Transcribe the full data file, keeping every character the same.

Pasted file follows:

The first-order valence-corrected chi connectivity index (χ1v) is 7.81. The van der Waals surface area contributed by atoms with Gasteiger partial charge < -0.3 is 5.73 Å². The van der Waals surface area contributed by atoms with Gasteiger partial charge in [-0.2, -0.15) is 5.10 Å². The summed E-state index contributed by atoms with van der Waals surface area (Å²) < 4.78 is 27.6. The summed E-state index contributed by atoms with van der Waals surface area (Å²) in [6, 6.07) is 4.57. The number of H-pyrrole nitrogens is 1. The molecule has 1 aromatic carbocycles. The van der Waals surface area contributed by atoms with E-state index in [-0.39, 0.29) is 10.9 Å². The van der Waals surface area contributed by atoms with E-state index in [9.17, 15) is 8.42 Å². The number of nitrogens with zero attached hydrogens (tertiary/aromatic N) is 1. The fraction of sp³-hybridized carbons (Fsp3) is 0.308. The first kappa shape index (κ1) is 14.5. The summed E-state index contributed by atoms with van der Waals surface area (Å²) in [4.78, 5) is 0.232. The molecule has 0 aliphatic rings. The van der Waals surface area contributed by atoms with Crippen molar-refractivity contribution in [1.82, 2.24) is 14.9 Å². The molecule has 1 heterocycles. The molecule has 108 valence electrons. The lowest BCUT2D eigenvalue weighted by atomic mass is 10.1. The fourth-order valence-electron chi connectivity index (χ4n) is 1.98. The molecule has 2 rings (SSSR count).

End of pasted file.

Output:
The first-order valence-corrected chi connectivity index (χ1v) is 7.81. The van der Waals surface area contributed by atoms with Gasteiger partial charge < -0.3 is 5.73 Å². The van der Waals surface area contributed by atoms with Gasteiger partial charge in [-0.2, -0.15) is 5.10 Å². The summed E-state index contributed by atoms with van der Waals surface area (Å²) < 4.78 is 27.6. The summed E-state index contributed by atoms with van der Waals surface area (Å²) in [6, 6.07) is 4.57. The number of H-pyrrole nitrogens is 1. The molecule has 1 aromatic carbocycles. The van der Waals surface area contributed by atoms with E-state index in [-0.39, 0.29) is 10.9 Å². The van der Waals surface area contributed by atoms with E-state index in [9.17, 15) is 8.42 Å². The number of nitrogens with zero attached hydrogens (tertiary/aromatic N) is 1. The fraction of sp³-hybridized carbons (Fsp3) is 0.308. The first kappa shape index (κ1) is 14.5. The summed E-state index contributed by atoms with van der Waals surface area (Å²) in [4.78, 5) is 0.232. The molecule has 0 aliphatic rings. The van der Waals surface area contributed by atoms with Crippen molar-refractivity contribution in [1.82, 2.24) is 14.9 Å². The molecule has 1 heterocycles. The molecule has 108 valence electrons. The lowest BCUT2D eigenvalue weighted by atomic mass is 10.1. The fourth-order valence-electron chi connectivity index (χ4n) is 1.98. The molecule has 2 rings (SSSR count).